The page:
Later in our travels, we spent an afternoon at Bondi Beach, one of the most iconic shorefront communities in the world. But as pretty as Bondi is, the area was too crowded, too frantic and had too much traffic for our tastes. Plus, there is something about taking a ferry ride on Sydney Harbor that is delightfully relaxing, especially compared to the combination of trains and buses needed to get to Bondi.
We’re not sure when we will be going back to Australia, but we know that when we do, more time in Manly will be on the agenda. Lovely town. Can’t wait to sit on this bench again and gaze out at the town of Manly and the ocean beyond.
You can see all of the photos from the Manly excursion at this link. Enjoy!
During World War II, Australians were shocked when England all but abandoned them and then had the nerve to ask their soldiers to go help British forces elsewhere. Suddenly, they found themselves all alone in the vast Pacific. It was then they realized they were not really a part of Europe at all, but rather an adjunct of Asia. That rude awakening caused a national identity crisis.
The Sydney Opera House changed all that. Just as the Taj Mahal stands as a symbol of India, this bold, sweeping structure on the shores of Sydney Harbor has come to define how Australians see themselves and and how the rest of the world sees Australia.
The story of how the Sydney Opera House came to be is a fascinating tale. In 1948, the director of the Sydney Opera proposed the construction of new facility. A call went out around the world for people to submit design proposals. Most of them were insipid or derivative. Some were just square concrete boxes reminiscent of Soviet era architecture. But one, from Danish architect Jørn Utzon, was different. So different, in fact, that it was rejected initially by the design committee.
Utzon’s submission amounted to little more than some rough sketches with few architectural details. But his vision so impressed world renowned architect Eero Saarinen, who was asked to help make the final selection, that it was rescued from the pile of discarded designs and declared the winner.
Sydney was scandalized. The concept was too bold, too out of the ordinary, too brash. Many doubted whether Utzon’s vision could even be built. But Sydney decided to push ahead and construction started in 1958. Due to the enormous engineering challenges presented by the design, the building would not be completed until 1973.
Its most distinctive elements are the sparkling white roof panels that soar above the harbor. Some say they represent the billowing sails of the ships that brought most Australians to these shores. Others say they are really a temple to the power of music. To me, the building reflects Australian culture as it has evolved in the post war period – bold, confident and assured.
In 2003, Utzon was awarded the Pritzker Prize, architecture’s highest honor. The award citation states:
There is no doubt that the Sydney Opera House is his masterpiece. It is one of the great iconic buildings of the 20th century, an image of great beauty that has become known throughout the world – a symbol for not only a city, but a whole country and continent.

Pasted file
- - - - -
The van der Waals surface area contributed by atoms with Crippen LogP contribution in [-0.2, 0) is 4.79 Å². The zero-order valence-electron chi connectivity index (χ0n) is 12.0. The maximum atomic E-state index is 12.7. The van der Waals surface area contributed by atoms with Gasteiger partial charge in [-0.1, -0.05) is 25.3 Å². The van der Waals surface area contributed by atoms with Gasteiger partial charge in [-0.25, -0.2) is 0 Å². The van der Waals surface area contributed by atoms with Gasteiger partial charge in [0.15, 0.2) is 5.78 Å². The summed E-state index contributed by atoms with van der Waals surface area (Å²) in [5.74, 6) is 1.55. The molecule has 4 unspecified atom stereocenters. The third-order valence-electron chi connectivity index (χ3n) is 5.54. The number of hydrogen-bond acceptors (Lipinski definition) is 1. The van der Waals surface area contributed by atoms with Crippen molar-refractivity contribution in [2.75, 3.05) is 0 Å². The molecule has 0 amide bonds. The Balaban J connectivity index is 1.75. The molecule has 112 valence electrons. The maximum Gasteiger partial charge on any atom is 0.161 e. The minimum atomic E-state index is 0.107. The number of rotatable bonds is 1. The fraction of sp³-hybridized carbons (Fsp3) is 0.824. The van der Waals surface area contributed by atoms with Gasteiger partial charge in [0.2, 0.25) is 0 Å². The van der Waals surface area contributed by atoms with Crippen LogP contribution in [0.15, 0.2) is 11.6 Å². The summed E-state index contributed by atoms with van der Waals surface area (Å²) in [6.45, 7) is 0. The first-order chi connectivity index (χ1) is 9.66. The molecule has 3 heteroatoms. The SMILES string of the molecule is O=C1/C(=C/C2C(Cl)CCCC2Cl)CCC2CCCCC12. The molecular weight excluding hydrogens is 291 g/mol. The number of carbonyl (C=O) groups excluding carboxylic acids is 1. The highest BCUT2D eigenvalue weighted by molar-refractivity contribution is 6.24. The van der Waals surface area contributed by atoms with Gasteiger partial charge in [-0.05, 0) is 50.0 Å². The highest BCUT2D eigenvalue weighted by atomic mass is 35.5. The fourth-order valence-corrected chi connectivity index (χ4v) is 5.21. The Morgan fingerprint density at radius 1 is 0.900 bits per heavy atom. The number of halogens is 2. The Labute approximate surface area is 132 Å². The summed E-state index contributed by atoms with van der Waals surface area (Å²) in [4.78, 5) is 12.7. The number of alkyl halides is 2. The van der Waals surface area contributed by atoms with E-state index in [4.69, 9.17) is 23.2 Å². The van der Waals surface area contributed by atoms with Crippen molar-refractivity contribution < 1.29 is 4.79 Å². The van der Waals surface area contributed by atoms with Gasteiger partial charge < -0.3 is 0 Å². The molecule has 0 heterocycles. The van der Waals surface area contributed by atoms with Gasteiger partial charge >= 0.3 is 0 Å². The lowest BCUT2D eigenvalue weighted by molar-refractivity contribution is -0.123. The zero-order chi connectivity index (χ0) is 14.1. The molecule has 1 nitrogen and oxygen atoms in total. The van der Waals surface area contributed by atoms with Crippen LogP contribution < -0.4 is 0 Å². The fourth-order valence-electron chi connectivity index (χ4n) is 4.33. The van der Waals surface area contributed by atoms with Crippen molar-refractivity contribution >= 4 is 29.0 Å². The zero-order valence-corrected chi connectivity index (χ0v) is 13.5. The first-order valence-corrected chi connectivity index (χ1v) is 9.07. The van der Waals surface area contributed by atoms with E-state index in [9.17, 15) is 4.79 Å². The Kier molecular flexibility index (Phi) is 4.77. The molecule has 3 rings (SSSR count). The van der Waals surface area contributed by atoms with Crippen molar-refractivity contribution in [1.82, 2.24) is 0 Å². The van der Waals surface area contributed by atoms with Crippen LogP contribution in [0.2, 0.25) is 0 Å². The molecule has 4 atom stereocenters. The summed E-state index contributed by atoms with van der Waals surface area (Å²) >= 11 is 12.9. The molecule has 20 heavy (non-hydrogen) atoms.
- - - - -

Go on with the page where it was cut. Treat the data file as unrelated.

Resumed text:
In 2008, I had the excuse I needed to finally make the long journey Down Under to see this magnificent building for myself. My son Matt had moved there the year before. During a trip to visit him, I took him and his wife to a piano recital at The Opera House. Since we bought our tickets at the last minute, we were seated way at the back of the concert hall, yet the exquisite acoustics in the theater carried every note clearly to our ears. It was like we were sitting close enough to reach out and touch the piano. Incredible.
On our trip in February, my wife and I attended a play at the Opera House. Afterwards, we sat outside on the promenade between the Opera House and the harbor. There are several cafes along the waterfront and the area is always packed with people. It’s as if the building is a magnet, attracting tourists and locals alike to come bask in its aura.
Visiting the Sydney Opera House in person has been the defining moment of my globe trotting adventures. The building is such an enduring testament to human achievement that it is worth the trip even if you do nothing else in Australia. I am grateful that I have had the opportunity to take all the photos that accompany this post personally with my very own camera, rather than just plucking them from Google Images. I think that makes me a very lucky fellow.
Please enjoy them!
After a few days with Matt and his family in Sydney, I took the train 2.5 hours north to the seaside community of Newcastle, rumored to be the 6th largest city in Australia. Once there, I found a delightful habitation nestled against the Pacific Ocean on one side and an ocean estuary on the other with beautiful beaches everywhere.
I spent about 3 hours traipsing about, taking photos and absorbing the local atmosphere. The high point of my day was a delightful grilled chicken sandwich with bacon and avocado, eaten whilst overlooking the water. Umm….umm. Delicious!
I rather enjoyed my visit to Newcastle. The rain that pelted the train on the way up gave way to a gorgeous day of blue skies dotted with cottony clouds. I got quite a bit of sun just walking around – a reminder that Australia is a bit nearer the Equator than we New Englanders are accustomed to. Sunscreen is not an option.
Whether Newcastle is a large town or a small city makes little difference. It is a comfortable and inviting place to be that features extensive green space, exquisite architecture and a rolling terrain reminiscent of San Francisco. And it has Old Nobby keeping vigil over the surroundings night and day. Not every place can make that claim!
For more photos of Newcastle, please follow this link.